Currently there's only one major alternative to the Windows OS family in terms of a third party platform -- Google Inc.'s (GOOG) Android OS.  Likewise on budget laptops the only widely adopted alternative is Chrome OS.  Chrome OS and Android are "free" to OEMs in the sense that Google doesn't collect license fees and offers to share advertising revenue with the OEMs.  However, these operating systems aren't truly free in the long run.
Microsoft has already scored licensing agreements from most Android OEMs, which typically fall in the $5-15 USD range.  Apple, Inc. (AAPL) seems to prefer to simply exclude competitors from the market, but it too will license in some cases (e.g. HTC).  Either way this is yet another cost that is borne by your device sales.  Lastly, there's Nokia, who arguably has the strongest patent portfolio in the industry.  Nokia is trying to squeeze yet a third licensing fee from OEMs.

Provisional patent
The Innovation Act does offer some positive patent reform. [Image Source: InvestorsEye]

The question is whether a free Windows OS would be cheaper.  You know with certainty that Microsoft won’t sue you, so that reduces your potential licensing fees to payments/lawsuits costs with Apple and Nokia.  Further, you're safe from most software patents, as Apple and Nokia have committed to licensing agreements with Microsoft.
Thus the only expense you have is potential payments on hardware infringements or infringements on design patents.  As the Nokia v. HTC conflict shows, this can still be an issue -- particularly if you buy your chips in jurisdictions where licensing deals from chipmakers don't transfer to their customers (e.g. Taiwan).  However, even if Windows Phone/Windows RT OEMs are forced into small licensing fees regarding hardware patents or small redesigns to escape design infringement claims, this still will likely be half what a top Android OEM today is paying.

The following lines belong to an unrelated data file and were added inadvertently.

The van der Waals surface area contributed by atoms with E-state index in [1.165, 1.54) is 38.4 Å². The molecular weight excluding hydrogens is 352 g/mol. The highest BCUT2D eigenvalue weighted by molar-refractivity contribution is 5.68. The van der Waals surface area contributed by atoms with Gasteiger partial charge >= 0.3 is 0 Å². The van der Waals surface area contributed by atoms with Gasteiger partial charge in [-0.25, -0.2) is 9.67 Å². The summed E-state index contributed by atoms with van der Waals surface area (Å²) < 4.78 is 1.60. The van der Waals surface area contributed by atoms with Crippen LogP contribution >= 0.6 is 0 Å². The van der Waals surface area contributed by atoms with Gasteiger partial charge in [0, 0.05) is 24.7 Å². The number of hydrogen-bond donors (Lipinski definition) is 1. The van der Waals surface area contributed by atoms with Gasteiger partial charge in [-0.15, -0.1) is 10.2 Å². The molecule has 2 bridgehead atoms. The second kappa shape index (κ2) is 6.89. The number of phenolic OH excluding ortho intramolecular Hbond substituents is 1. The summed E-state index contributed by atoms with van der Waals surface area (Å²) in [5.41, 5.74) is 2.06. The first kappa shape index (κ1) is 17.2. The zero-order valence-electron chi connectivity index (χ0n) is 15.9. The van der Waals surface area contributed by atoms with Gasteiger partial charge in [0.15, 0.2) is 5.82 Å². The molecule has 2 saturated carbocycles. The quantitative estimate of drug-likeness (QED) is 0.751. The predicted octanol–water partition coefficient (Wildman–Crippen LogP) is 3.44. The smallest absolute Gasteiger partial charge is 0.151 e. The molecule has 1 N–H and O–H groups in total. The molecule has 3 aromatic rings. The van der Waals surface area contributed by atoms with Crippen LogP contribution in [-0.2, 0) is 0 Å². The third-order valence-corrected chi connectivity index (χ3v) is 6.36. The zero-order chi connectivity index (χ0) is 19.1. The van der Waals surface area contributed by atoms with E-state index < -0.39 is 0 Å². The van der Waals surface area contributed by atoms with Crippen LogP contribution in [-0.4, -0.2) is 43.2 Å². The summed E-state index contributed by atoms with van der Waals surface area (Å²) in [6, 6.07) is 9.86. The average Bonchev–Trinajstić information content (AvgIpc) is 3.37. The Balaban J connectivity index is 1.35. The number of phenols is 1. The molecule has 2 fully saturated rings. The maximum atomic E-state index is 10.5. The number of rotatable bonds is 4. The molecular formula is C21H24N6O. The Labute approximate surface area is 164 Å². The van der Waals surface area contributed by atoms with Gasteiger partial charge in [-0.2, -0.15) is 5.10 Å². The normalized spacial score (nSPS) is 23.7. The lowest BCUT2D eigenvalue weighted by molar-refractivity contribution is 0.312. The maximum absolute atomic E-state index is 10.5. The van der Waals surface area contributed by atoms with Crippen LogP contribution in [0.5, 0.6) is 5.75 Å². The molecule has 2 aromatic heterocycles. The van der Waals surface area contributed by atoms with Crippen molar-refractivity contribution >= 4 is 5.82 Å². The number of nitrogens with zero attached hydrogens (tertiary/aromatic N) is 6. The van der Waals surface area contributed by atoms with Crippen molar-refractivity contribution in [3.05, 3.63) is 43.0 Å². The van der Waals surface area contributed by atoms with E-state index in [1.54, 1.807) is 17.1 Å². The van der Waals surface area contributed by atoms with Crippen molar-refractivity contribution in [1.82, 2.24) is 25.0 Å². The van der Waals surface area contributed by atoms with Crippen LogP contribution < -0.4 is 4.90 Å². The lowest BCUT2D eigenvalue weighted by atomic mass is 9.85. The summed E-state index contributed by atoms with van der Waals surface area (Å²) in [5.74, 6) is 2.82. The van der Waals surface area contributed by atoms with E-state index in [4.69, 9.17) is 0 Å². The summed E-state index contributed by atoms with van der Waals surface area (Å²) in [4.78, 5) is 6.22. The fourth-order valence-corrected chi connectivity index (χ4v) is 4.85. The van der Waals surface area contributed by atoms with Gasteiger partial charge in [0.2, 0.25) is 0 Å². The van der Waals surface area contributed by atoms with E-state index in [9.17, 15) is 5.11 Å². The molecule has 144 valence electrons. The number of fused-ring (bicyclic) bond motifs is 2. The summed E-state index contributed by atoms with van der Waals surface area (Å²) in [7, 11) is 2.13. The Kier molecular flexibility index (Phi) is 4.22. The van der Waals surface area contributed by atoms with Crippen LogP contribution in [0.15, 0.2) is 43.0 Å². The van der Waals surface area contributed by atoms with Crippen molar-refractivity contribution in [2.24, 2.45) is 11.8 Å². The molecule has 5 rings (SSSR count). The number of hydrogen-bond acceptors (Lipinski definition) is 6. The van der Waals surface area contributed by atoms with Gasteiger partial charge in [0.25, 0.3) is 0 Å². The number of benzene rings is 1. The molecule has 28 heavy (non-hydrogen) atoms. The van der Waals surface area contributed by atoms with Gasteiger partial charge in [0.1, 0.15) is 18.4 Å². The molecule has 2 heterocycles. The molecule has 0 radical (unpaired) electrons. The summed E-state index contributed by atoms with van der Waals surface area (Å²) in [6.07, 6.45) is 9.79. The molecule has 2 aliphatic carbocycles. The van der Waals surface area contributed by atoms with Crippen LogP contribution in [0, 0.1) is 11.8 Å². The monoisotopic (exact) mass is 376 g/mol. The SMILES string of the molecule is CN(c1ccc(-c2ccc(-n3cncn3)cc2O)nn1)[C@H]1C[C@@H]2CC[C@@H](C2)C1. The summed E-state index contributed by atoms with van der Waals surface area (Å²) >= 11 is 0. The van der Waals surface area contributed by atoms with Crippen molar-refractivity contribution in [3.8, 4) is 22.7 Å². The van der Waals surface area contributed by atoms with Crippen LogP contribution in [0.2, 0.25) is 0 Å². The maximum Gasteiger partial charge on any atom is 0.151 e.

The Nokia, Microsoft, and Apple patent licensing/lawsuit triple team may make the "free" Windows Phone the only financially feasible option for some OEMs, like HTC. [Image Source: NeoWin]

If Chrome OS continues to see sales success, expect at least Microsoft to start to demand similar fees from device makers.
And if H.R. 3309 Innovation Act of 2013 [PDF] -- the "Innovation Act of 2013" -- makes it through the Senate and is signed into law, that scenario could tilt even further in Microsoft favor, as it could intercede and take over some patent disputes.
Simply put together Microsoft, Apple, and Nokia are triple teaming phonemakers.  This approach may eventually make getting the licenses necessary to sell a smartphone or tablet so expensive that Android becomes financially infeasible for top OEMs.  And now Microsoft deftly maneuvering to position itself as a seeming knight in shining armor, and offering "free" licensing -- if you use its OS.
Smaller Android OEMs who might be under less legal pressure invariably will have to weigh these financial benefits against the cost of redesigning for a new operating system and the cost to users of having a more limited app selection.
But overall free licensing could be a game changer to Microsoft's mobile campaign, and help Microsoft sustain profits in the long term in the enterprise sector, which current drives most of its revenue.

Source: The Verge

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RE: Xp
By troysavary on 12/13/2013 1:48:14 AM , Rating: -1
Samsung made ads not only mocking Apple's iPhone, but mocking iPhone users. That is far worse than just mocking a product. And Apple is one of Samsung's largest partners. So why is it ok in the Android world but suddenly bad when it is MS doing it?

RE: Xp
By Monkey's Uncle on 12/13/2013 10:35:45 AM , Rating: 2
Because when MS does it it looks like a sore loser pouting & throwing a tantrum.

It is like the guy who comes in 3rd in a 3-person race pointing at the winner and saying "he can't run - he should not have won!". Everybody looks at the loser as throwing a tantrum like a spoiled kid because he lost.

However when the winner points back at the 3rd place guy and says "he lost because he can't run", everybody looks at the winner and says, yeah, you are right - after all you won the race. Sure the winner is rubbing the loser's nose in it, but he has won the right.

RE: Xp
By Just Tom on 12/14/2013 12:50:00 PM , Rating: 2
Your analogy fails because MS was knocking Chromebooks. In the race between Windows and Chrome OS MS wins so handily it is a stretch to call it a race.

People treat normal business competition as if it is some sort of sporting event. If their 'team' engages in some practice it is ok, if the other 'team' does it is not.